Albuquerque boxer Sharahya Moreu is ready, more than ready, to turn professional after a long and successful amateur career.
But even if she didn’t turn pro, she said in a phone interview, she would still have signed with Atlanta-based Fighters First Management.
Fighters First is a relatively new company, run by two experienced boxing professionals: Adrian Clark and Jolene Mizzone.
Yoruba Moreu, his daughter’s coach, said he has known Clark for some time. He thinks “Fighters First” means what it says.
“(Clark) wrote this book called ‘Protect yourself at all times,'” the elder Moreu said. “That’s what the management company is based on, his book. And he’s had a lot of other fighters in the past.
Among Clark’s clients: current welterweight world champion Errol Spence Jr.
Until this spring, Mizzone was vice president/chief matchmaker for Main Events, a historic boxing promotion company founded by the Duva family.
Sharahya Moreu, 23, admitted to some anxiety over the move from amateurs to pros – despite knowing for some time that was the plan. USA Boxing gave him experiences many would envy, such as trips to India and Bulgaria for international events.
“I’m excited, but also mixed feelings,” she said. “It’s a new journey, a new path, not really known. Just like stepping into something you don’t know.
“I’m just happy to have a good team, like managers and advisers, not just (on) boxing. They watch me mentally and physically, just making sure I’m okay.
She and her father were already working with Clark — there’s no rule that amateur boxers can’t have advisers — long before his last amateur fight.
That fight, a disputed split decision loss to Briana Carrera in a Golden Gloves Nationals quarterfinal on August 18, is in Yoruba Moreu’s mind one of the main reasons why it’s time for her girl leaving lovers.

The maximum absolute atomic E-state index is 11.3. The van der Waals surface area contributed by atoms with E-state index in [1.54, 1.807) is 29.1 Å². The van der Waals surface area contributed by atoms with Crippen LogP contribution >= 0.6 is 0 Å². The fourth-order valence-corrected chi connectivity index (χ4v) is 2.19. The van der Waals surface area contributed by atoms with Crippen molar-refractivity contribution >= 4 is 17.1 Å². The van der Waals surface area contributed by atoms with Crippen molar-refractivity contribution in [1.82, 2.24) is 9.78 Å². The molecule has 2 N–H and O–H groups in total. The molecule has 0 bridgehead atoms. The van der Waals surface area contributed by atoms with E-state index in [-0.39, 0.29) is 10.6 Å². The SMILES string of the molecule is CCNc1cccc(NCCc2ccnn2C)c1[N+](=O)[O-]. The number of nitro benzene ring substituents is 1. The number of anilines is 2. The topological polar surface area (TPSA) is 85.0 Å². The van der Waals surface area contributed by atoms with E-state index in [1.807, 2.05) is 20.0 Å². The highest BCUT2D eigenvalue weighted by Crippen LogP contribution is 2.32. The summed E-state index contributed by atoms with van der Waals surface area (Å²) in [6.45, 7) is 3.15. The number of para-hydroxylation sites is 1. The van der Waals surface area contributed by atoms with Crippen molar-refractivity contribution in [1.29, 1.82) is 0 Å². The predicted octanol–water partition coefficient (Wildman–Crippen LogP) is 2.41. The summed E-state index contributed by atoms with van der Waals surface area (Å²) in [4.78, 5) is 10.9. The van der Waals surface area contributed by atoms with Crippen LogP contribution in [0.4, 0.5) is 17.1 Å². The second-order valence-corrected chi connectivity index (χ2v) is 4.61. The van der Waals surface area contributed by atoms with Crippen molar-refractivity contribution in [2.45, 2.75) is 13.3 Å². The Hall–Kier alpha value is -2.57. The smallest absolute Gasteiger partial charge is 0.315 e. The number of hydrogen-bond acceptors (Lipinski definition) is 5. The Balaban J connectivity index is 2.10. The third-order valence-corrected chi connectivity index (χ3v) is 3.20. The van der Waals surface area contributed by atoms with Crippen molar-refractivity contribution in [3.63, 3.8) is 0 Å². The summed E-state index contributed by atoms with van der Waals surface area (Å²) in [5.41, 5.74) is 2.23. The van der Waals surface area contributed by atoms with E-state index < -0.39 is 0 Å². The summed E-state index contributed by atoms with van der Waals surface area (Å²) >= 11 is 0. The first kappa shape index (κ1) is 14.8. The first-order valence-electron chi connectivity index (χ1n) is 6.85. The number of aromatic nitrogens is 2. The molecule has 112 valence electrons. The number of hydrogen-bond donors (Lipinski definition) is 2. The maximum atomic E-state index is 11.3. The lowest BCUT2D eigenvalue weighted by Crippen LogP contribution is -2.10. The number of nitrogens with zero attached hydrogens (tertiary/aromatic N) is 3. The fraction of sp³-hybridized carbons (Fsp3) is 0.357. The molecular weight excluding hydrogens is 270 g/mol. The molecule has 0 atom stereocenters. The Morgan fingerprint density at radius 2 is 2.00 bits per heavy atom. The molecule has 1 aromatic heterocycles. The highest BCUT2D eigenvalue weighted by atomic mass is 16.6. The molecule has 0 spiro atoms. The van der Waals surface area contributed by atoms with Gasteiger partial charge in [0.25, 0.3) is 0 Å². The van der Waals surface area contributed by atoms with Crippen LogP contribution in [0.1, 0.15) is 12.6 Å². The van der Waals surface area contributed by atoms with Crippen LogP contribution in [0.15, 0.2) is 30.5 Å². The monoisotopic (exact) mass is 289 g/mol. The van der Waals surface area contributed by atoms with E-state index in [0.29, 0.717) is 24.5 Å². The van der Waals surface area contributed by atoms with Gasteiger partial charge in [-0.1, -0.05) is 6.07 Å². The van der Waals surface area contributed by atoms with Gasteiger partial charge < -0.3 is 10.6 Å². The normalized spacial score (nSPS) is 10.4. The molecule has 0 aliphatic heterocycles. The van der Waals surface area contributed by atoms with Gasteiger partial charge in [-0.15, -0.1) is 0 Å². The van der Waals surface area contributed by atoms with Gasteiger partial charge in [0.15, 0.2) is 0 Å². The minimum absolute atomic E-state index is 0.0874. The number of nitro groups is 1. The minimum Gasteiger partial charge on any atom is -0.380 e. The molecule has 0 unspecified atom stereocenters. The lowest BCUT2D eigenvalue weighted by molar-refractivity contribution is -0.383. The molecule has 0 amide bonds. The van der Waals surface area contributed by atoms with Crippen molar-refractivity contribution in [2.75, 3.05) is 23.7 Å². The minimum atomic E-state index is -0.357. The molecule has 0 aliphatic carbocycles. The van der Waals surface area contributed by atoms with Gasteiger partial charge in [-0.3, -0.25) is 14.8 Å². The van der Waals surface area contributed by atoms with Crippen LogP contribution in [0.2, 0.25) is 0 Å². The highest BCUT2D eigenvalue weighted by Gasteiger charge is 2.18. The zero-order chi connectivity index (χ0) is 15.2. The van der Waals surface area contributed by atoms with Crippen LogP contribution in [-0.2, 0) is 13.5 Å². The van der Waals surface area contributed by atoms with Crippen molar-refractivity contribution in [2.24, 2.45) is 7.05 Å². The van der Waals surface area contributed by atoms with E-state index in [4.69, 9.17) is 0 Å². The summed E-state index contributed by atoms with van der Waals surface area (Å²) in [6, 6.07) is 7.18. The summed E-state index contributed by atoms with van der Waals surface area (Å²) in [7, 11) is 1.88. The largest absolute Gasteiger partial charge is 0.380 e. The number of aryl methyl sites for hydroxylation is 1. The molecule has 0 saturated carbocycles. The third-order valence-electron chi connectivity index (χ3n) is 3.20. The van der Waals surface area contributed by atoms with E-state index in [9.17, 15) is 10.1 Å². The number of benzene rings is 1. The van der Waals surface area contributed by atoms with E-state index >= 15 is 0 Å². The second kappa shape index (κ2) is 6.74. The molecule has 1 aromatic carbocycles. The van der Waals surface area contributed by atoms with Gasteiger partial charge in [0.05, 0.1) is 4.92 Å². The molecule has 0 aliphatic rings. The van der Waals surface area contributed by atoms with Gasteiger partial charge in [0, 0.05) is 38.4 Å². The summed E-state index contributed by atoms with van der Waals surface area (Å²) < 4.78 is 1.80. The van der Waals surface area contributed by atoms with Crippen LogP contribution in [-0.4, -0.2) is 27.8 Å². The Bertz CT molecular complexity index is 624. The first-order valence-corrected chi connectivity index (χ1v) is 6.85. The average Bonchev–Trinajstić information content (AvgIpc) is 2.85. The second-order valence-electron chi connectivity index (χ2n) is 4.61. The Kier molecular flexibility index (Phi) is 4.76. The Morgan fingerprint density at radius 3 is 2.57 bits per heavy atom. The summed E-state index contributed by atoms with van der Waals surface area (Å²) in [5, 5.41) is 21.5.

“There are a lot of questionable decisions she’s made over the past year that make you wonder what we’re doing wrong,” he said. “But we were advised by people outside of USA Boxing and with interest they were saying that USA Boxing at this point already has who they want (as Olympic candidates) so whoever is a threat, they won’t let it. not move forward.”
The elder Moreu said he also had reason to believe his outspokenness about some of his daughter’s results hadn’t played well with USA Boxing – another reason it was time to move on .
Fighters First is strictly a management company and not a promoter, but Moreu said he’s confident Clark and Mizzone could secure a spot for Sharahya on an upcoming card staged by a major promoter — or, at best. case, to have her sign with one.
“Not letting the cat out of the bag,” Yoruba Moreu said, “but there’s a big promoter who really cares about her.”
WHERE THEY DARE: Traditionally, Utah State has been less than friendly to New Mexico athletes.
The UNM football team is 15-51-1 all-time on the road against Utah, Brigham Young and Utah State. Lobo’s men’s basketball team is 26-112 at Utah against the same three teams — plus one loss at Weber State.
Undaunted, three professional boxers from New Mexico will turn things around on Saturday night in Salt Lake City.
Bosque Farms’ Katherine Lindenmuth (2-0) takes on Yadira Bustillos (5-0) in a scheduled six-round super flyweight (115-pound) bout. Neither boxer scored a knockout.
Albuquerque light heavyweight Lorenzo Benavidez (3-4-1, one KO) is set to take on Damarian Kelly (4-4, three KOs) in a four-round bout.
Bosque Farms heavyweight Manuel Eastman (3-7-1, one KO) takes on Bishop Le’i (3-0, three KOs) in a four-rounder.
For Lindenmuth and Benavidez, at least, Salt Lake City is a neutral site. Bustillos is from Las Vegas, Nevada, Kelly from Casper, Wyoming, and both are fighting in Utah for the first time.
That’s not the case with mighty Le’i, Eastman’s opponent, who is listed as hailing from the Salt Lake City suburb of West Valley City. Two of Le’i’s previous fights have taken place in SLC.